Assertiveness - Why It's Hard to Say No

Published on 9 September 2015 at 3:07 pm #assertivenesstraining #communicatewithimpact #communicationskills #conflictmanagement #coursesinlondon #impactfactory #linemanagement

Every unassertive person wishes they could say no, or at least say no without feeling overwhelmed with guilt, anger, fear.

For such a short word, it has a lot of power over us.

It's really hard to say no for a lot of reasons - reasons that unassertive people believe are true usually with very little evidence. Here are a few we've heard over the years.

I won't be liked. If people rely on you for all sorts of things, saying no might put their noses out of joint, they might become resentful and they won't like you anymore. There is probably a small likelihood of that happening, but the reality is that saying no may pose an inconvenience to someone but it is unlikely to cause a breach of a friendship unless that friendship was based on pretty dodgy ground in the first place.

I could lose my job. Obviously, saying no too often could indeed put you in a precarious position at work. Then you'd get a reputation for being difficult, uncooperative and bolshie. However, the chances of being sacked because you can't always do everything other people want when they want you to is highly unlikely.

People expect me to say yes. Of course they do! People are used to you saying yes so if you say no it will probably come as a bit of a surprise. Every time you say yes the picture gets reinforced that you are always available, always at others' beck and call, always accommodating. No need to look elsewhere if you're the compliant one. Take it form me and my own personal experience, if you say no a couple of times, people will find someone else to take up the slack.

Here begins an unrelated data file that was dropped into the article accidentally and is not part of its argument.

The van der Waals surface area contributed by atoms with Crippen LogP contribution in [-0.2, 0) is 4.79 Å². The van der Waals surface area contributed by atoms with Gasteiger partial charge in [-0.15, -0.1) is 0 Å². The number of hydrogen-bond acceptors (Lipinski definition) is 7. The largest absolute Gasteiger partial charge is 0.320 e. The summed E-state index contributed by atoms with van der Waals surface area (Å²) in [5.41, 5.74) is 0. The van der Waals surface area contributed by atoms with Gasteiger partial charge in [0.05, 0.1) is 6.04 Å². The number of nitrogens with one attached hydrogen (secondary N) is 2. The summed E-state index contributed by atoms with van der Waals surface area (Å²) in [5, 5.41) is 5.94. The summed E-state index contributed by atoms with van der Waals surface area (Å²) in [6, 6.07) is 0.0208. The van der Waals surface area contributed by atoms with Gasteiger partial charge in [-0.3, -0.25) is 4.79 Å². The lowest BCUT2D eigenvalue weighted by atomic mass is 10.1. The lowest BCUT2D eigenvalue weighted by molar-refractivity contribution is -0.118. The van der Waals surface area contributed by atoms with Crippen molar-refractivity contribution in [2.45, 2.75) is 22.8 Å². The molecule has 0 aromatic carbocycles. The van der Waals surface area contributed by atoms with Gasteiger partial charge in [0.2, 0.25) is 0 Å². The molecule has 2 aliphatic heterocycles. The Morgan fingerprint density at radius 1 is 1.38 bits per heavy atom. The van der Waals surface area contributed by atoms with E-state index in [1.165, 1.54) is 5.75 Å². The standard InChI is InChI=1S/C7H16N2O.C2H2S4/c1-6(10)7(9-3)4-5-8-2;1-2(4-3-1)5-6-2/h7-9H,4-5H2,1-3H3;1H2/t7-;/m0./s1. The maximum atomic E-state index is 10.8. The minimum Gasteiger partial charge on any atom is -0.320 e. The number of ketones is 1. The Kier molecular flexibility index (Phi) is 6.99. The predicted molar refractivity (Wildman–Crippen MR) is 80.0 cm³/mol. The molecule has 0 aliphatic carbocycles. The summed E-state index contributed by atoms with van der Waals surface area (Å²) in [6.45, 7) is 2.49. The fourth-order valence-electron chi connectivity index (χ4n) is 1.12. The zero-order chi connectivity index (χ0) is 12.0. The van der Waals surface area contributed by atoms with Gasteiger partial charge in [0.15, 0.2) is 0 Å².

I'll feel guilty. Guilt is a complete and total waste of time. It does nothing, changes nothing and you go around weighed down by it. Isn't it interesting that you might feel guilty for putting yourself first for a change? What also happens is that unassertive people often yearn for someone to let them off the hook by saying, "Don't worry, it's fine, I'll get someone else to help out this time." When that doesn't happen, the guilt gets even bigger and resentment can creep in.

'They' might get angry. Yup, they might. 'They' might also give you a hard time, try to play on your guilt, try to bully you, etc. Or they might not. They might simply accept your no. The point is that the fear of how other people might react is what keeps many people from saying no.

Most unassertive people have a hard time saying no because it's most likely when they were a lot younger saying no might have been a humiliating experience, or they did get yelled at or bullied or made to feel inadequate or ungenerous.

Most people only need a few humiliating or belittling experiences to begin to alter their natural behaviour to become more compliant; they take on the message that it's not ok to say no, so they learn not to.

We at Impact Factory have created a gentle and supportive one or two day Assertiveness programme to help you learn how to say no without causing offence, upset in others or additional guilt in you.

The Art of Saying No is just a click away.

Check out Impact Factory's range of Assertiveness, Conflict Management and Communication courses.

By Jo Ellen Grzyb, Director, Impact Factory